How To Release a NuGet Package Locally?

When building a library, it’s useful to test it locally, before even pushing it to a test (and definitely prod) environment. The following tutorial shows all the steps necessary to perform those local tests and see exactly what an end-user will see when using your NuGet package. All this, without leaving your machine!

Table Of Contents

Video tutorial

Setup your environment

First, we have to download NuGet executable and add it to our PATH to use NuGet CLI comfortably. This will allow you to type nuget in your Command Prompt to run any NuGet script. You can skip to the next chapter if you already have it configured.

Before we attempt to set it up, check if you don’t already have it ready:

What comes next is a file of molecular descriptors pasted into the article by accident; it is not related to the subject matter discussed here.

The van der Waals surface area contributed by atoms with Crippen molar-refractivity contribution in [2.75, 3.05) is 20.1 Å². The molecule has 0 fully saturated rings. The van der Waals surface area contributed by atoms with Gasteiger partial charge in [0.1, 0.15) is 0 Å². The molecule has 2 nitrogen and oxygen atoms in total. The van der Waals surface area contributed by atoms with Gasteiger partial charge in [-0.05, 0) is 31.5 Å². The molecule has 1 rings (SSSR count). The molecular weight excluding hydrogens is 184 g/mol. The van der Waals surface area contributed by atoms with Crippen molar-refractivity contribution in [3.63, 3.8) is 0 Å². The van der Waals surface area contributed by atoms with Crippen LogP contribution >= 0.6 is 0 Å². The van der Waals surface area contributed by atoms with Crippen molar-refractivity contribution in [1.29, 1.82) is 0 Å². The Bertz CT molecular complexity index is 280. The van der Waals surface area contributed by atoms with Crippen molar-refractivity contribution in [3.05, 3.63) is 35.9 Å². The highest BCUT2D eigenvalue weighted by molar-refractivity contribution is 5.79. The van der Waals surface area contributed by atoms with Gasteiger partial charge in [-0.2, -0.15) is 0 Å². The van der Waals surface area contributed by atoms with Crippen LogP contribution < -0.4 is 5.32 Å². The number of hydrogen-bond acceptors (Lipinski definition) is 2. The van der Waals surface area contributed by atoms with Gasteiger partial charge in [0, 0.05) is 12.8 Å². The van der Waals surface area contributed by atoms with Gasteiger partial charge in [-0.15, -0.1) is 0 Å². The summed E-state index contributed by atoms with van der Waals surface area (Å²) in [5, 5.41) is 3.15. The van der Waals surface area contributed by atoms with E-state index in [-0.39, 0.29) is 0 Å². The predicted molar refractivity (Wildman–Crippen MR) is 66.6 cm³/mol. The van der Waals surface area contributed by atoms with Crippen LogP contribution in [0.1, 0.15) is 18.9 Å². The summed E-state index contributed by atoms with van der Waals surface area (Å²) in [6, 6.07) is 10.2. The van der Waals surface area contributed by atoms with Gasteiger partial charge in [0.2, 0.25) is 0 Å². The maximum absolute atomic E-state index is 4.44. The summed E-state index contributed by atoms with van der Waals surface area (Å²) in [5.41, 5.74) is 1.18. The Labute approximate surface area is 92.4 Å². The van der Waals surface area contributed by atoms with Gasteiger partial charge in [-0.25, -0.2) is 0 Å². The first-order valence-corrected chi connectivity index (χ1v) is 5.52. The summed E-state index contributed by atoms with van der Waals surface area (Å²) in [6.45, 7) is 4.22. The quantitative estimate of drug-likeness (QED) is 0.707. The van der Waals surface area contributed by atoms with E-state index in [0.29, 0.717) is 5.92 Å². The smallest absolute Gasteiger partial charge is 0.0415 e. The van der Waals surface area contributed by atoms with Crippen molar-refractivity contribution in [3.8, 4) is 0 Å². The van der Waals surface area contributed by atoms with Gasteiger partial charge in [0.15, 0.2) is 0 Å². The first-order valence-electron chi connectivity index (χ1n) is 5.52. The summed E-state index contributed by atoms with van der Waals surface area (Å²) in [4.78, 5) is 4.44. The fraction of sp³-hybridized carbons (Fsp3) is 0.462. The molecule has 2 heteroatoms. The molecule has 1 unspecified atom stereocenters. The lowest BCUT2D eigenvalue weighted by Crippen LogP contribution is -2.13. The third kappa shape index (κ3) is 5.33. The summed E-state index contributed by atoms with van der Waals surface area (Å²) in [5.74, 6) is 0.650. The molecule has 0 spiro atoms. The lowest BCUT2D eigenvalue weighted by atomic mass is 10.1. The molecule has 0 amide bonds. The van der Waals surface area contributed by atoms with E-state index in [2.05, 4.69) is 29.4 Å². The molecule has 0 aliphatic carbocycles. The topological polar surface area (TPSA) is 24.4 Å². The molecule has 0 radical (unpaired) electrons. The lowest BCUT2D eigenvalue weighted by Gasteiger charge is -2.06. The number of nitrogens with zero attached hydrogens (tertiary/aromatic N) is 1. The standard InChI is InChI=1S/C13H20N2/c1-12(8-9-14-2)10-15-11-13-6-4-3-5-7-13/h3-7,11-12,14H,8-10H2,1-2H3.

1. Press Win + S
  2. Type cmd and press Enter
  3. Type nuget and press Enter

If you see the following message…

'nuget' is not recognized as an internal or external command,
operable program or batch file.
NuGet not found - The exe wasn't added to PATH
NuGet not found – The exe wasn’t added to PATH

…Perform the steps below. Otherwise, move on to the Pack it section:

  1. Download NuGet.exe from here (latest recommended version is okay)
  2. Place it in a folder it will be stored in. For example: C:\Users\user_name\NuGet, remember to replace user_name with your own. Copy that folder path (remember not to include nuget.exe in the path.
  3. Copy that path address
  4. Press Win + S
  5. Type Environment and press Enter on Edit the system environment variables
  6. In Advanced tab, click on Environment variables… button